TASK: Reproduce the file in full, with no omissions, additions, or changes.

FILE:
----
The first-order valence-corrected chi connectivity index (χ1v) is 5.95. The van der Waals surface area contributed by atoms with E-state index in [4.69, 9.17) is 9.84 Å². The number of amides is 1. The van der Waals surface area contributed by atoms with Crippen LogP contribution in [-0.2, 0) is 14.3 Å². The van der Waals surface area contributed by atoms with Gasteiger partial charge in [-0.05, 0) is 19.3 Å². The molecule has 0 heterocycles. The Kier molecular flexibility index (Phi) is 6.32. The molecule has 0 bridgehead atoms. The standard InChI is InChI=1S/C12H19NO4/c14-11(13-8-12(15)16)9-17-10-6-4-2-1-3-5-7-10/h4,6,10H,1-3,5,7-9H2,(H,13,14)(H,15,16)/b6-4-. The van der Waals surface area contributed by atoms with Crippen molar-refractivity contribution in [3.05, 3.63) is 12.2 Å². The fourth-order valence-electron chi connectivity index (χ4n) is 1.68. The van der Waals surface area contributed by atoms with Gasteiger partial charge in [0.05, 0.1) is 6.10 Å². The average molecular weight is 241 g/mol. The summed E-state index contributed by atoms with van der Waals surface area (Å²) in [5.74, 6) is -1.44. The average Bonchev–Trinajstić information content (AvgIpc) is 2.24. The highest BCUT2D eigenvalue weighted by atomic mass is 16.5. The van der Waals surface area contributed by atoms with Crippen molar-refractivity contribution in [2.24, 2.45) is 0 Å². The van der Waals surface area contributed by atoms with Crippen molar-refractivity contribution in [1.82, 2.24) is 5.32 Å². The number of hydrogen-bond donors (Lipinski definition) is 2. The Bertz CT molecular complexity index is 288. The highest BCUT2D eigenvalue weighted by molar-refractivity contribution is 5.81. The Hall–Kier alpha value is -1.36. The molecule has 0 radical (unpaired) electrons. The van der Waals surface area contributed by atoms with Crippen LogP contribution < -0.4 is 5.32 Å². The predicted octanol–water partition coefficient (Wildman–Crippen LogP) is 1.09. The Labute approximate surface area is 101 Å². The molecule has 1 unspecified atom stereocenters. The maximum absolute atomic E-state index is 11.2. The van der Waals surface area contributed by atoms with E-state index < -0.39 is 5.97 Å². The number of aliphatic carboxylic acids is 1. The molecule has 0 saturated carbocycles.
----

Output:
The first-order valence-corrected chi connectivity index (χ1v) is 5.95. The van der Waals surface area contributed by atoms with E-state index in [4.69, 9.17) is 9.84 Å². The number of amides is 1. The van der Waals surface area contributed by atoms with Crippen LogP contribution in [-0.2, 0) is 14.3 Å². The van der Waals surface area contributed by atoms with Gasteiger partial charge in [-0.05, 0) is 19.3 Å². The molecule has 0 heterocycles. The Kier molecular flexibility index (Phi) is 6.32. The molecule has 0 bridgehead atoms. The standard InChI is InChI=1S/C12H19NO4/c14-11(13-8-12(15)16)9-17-10-6-4-2-1-3-5-7-10/h4,6,10H,1-3,5,7-9H2,(H,13,14)(H,15,16)/b6-4-. The van der Waals surface area contributed by atoms with Crippen molar-refractivity contribution in [3.05, 3.63) is 12.2 Å². The fourth-order valence-electron chi connectivity index (χ4n) is 1.68. The van der Waals surface area contributed by atoms with Gasteiger partial charge in [0.05, 0.1) is 6.10 Å². The average molecular weight is 241 g/mol. The summed E-state index contributed by atoms with van der Waals surface area (Å²) in [5.74, 6) is -1.44. The average Bonchev–Trinajstić information content (AvgIpc) is 2.24. The highest BCUT2D eigenvalue weighted by atomic mass is 16.5. The van der Waals surface area contributed by atoms with Crippen molar-refractivity contribution in [2.24, 2.45) is 0 Å². The van der Waals surface area contributed by atoms with Crippen molar-refractivity contribution in [1.82, 2.24) is 5.32 Å². The number of hydrogen-bond donors (Lipinski definition) is 2. The Bertz CT molecular complexity index is 288. The highest BCUT2D eigenvalue weighted by molar-refractivity contribution is 5.81. The Hall–Kier alpha value is -1.36. The molecule has 0 radical (unpaired) electrons. The van der Waals surface area contributed by atoms with Crippen LogP contribution < -0.4 is 5.32 Å². The predicted octanol–water partition coefficient (Wildman–Crippen LogP) is 1.09. The Labute approximate surface area is 101 Å². The molecule has 1 unspecified atom stereocenters. The maximum absolute atomic E-state index is 11.2. The van der Waals surface area contributed by atoms with E-state index < -0.39 is 5.97 Å². The number of aliphatic carboxylic acids is 1. The molecule has 0 saturated carbocycles.